• La Couvertoirade: Approximately 30 minutes from Millau is the enchanting village of La Couvertoirade. The 15th century houses will take you back in history and for those shopaholics, the village is filled with shops and boutiques. Walk around the village and discover and old windmill and then listen for the church bells that ring. The village is just like a miniature medieval city and is classified as one of the most beautiful villages in France. The village was almost completely rebuilt and restored in the 15th The battlement is accessible to the public and offers far-stretching views. There is also an old Roman church with stained glass windows. Cast your imagine back in time to wonder what it was like to live here as you tour the village. Notice the towers leaping from the rocks as you make your way to the village. Be sure to stop here on your way to the Millau Bridge.
  • Palais de Papes (Pope’s Palace): Situated in Avignon, this impressive palace overlooks the town. Some 20 rooms of the palace are open to the public. Take a look at St John’s and St Martin’s Chapels where 14th century frescoes await you. Central Avignon is surrounded by medieval walls, so as you walk down the old streets, get an idea of life in the Middle Ages and 17th and 18th
  • Montpellier-le-Vieux: A great option for a day out in the open, this nature park is filled with rock formations and various hiking trails to view stunning scenery. The drive on your way to the nature park offers brilliant views of Millau as well as the Millau Bridge. The oddly shaped dolomite rocks of the park extend over 120 hectares. Walking the trails is pretty easy, but wear comfortable shoes. For those who are not so keen on walking, there is a train that takes you around.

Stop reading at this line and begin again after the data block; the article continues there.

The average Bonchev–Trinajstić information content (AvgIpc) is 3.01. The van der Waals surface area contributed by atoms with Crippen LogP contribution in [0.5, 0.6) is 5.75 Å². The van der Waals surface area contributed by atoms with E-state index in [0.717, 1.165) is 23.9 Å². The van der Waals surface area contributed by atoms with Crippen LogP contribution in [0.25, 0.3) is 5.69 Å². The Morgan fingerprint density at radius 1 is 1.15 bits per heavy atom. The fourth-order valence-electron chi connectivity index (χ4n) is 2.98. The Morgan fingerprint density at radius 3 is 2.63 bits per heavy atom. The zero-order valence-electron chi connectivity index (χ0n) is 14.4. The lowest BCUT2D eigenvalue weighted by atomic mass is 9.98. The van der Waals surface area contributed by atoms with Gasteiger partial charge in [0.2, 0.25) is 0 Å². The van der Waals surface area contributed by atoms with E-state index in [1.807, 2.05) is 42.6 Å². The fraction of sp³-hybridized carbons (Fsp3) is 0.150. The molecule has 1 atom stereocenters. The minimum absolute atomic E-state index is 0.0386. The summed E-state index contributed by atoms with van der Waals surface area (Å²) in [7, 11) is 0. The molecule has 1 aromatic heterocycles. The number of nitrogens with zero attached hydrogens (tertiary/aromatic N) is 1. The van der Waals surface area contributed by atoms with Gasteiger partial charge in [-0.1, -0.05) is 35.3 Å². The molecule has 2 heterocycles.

• Saint-Rémy-de-Provence: This quaint town is perfect for sightseeing. Head to the Glanum Archaeological Site where you will see ancient Roman ruins from as early as the 1st Remains of temples, a basilica and houses can be seen. Free guided tours will enthral you as you walk among the ruins. There are plenty of shops and restaurants to get acquainted with local cuisine and to get a feel of life in southern France.
  • L’Isle-sur-la-Sorgue: If you collect antiques, then you have come to the right part of the world. Originally a fishing village, the town of L’Isle-sur-la-Sorgue has become one of the prime locations for antique collectors who sought after their newest collectable. The town hosts a flea market every Sunday. During the year 2 major aw
  • Cycle along Canal du Midi: A great attraction for the entire family, a cycle along the Canal du Midi is an awesome way to spend time with family. There is also the longer option of cycling the canal over a few days. The Canal du Midi was originally built as a shorter means of travel between the Atlantic Ocean and Mediterranean Sea. Cyclists have 240 kilometres along the canal to take in the history, culture and countryside. There are a number of routes to choose from for your cycle tour. On your expedition you will visit historic sites, medieval cities and taste some of the region’s great superb wines. This is a brilliant way to experience France.